I've been a little obsessed with this question since the Red Sox made an unprecedented deal last August, shipping four players - including $100 million men Carl Crawford and Adrian Gonzalez - to the Los Angeles Dodgers for some spare parts and prospects.
The team won almost universal praise for the deal: in one fell swoop it dumped $260 million from its payroll, putting an end - more or less - to a miserable season and freeing up loads of cash to build the team of the future.
It is a strong argument. But there are some potent, little-explored counterarguments. Amd some of them, I think, that turn the conventional wisdom about baseball economics on its head. I'll save them for a longer piece. There is another point I'd like to focus on here.
Most fans and analysts acknowledge that Gonzalez, despite a worrisome decline in his power over the last year-and-a-half, has been an elite player for much of his career and could be again; it was, as even the Red Sox top brass acknowledge, a risk to get rid of him. But the deal was worth it, the thinking goes, to unload Crawford, who struggled through two injury-prone seasons in Boston and never seemed comfortable in the city.
Crawford's struggles during the 2011 and 2012 seasons are undeniable. But he was hurt.
He could, of course, remain an injury-riddled player - in whch case the trade will look brilliant. But much of the Crawford critique, I think, boiled down to a separate, flawed talking point: the outfielder, a speedster with modest power, was never worth $20 million-per-season in the first place.
One would have to hold a rather simplistic view of player value to make that argument, I think. Take a quick glance at the advanced metrics popularized by Moneyball, and one can't escape the conclusion that Crawford was an elite player when he signed with the Red Sox.
Indeed, in his final two seasons with the Tampa Bay Rays - 2009 and 2010 - he was the fifth best player in all of baseball according to the gold-standard stat of baseball's nerdist class: wins-above-replacement-value, or WAR.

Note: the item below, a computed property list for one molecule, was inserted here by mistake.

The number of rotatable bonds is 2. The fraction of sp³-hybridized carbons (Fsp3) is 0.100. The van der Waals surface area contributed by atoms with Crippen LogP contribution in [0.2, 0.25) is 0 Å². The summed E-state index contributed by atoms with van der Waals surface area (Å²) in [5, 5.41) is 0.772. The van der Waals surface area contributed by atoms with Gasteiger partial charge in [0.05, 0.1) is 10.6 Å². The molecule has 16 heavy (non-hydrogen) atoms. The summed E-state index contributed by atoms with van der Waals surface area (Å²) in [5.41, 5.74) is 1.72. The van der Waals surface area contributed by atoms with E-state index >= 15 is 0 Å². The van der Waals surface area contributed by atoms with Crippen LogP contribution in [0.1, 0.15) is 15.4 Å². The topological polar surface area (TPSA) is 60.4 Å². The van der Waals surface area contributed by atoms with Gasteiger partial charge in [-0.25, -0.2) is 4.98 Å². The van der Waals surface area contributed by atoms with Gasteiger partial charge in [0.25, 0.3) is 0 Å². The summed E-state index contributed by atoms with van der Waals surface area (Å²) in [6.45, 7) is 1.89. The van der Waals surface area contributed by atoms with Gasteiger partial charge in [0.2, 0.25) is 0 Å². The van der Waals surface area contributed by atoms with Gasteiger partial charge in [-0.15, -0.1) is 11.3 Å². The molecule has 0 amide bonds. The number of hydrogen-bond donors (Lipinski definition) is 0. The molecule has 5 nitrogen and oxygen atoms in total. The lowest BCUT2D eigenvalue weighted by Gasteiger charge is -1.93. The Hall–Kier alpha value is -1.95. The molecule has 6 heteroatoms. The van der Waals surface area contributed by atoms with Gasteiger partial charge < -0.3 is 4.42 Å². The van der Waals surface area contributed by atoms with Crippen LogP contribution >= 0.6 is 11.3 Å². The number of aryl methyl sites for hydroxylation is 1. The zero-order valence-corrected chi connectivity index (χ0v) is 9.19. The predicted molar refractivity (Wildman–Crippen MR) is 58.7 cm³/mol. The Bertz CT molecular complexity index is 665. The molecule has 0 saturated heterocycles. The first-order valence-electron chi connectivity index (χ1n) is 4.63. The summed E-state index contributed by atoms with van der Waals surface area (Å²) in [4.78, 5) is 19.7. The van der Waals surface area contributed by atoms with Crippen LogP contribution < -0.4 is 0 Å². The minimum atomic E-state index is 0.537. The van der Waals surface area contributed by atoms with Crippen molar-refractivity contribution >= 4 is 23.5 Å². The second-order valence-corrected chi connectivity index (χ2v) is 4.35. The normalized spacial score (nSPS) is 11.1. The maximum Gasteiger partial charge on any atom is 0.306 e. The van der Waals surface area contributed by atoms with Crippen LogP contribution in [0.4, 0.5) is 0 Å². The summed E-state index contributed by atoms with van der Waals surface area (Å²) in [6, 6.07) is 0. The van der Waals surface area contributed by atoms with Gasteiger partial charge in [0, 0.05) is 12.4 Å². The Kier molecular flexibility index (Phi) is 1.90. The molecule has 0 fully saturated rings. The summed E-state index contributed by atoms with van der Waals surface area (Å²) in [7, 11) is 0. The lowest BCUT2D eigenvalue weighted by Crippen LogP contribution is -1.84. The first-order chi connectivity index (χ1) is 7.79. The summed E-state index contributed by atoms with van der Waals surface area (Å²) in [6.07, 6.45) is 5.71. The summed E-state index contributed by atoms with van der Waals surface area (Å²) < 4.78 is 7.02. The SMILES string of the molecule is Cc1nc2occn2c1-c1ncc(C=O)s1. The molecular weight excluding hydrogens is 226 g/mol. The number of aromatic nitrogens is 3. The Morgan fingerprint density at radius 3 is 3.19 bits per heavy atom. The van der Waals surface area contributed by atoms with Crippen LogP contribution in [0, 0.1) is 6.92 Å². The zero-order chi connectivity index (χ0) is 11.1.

WAR, a catch-all statistic that measures player contributions at bat, in the field, and running the bases, asks how much better a player is than the typical bench player or minor leaguer who might replace him if he got hurt. Crawford's two-year WAR of 13.5 trailed only Albert Pujols, Evan Longoria, Ryan Zimmerman, and Chase Utley in 2009 and 2010.
Crawford's considerable skills - and the track record of elite speedsters who preceded him - had sabermetricians like the respected Tango Tiger suggesting the seven-year, $142 million deal Crawford signed with the Red Sox in the winter of 2010 was actually a good deal.
Crawford's deep struggles in a Red Sox uniform make for a significant dent in Tiger's original calculus. But it's worth noting that his analysis, which factored in a decline in Crawford's skills as he aged, suggested the player would have to achieve a WAR of 4.3 this coming season to continue justifying the contract.
Last year, Alex Rios of the Chicago White Sox compiled a WAR of 4.3. He had 25 home runs, 93 RBI, and 23 steals. His fielding totals were nowhere near Crawford's 2009 and 2010 marks.
Crawford, in other words, is entirely capable of earning his keep - or something close to it - this season. And when you trade away a player of his caliber, you can't just pick up another one. They are rare commodities (ditto for Gonzalez).
We'll see how Crawford, recovering from surgery, performs this years. In a recent Spring Training tilt with the Arizona Diamondbacks, he collected two hits and two RBI. Just sayin'.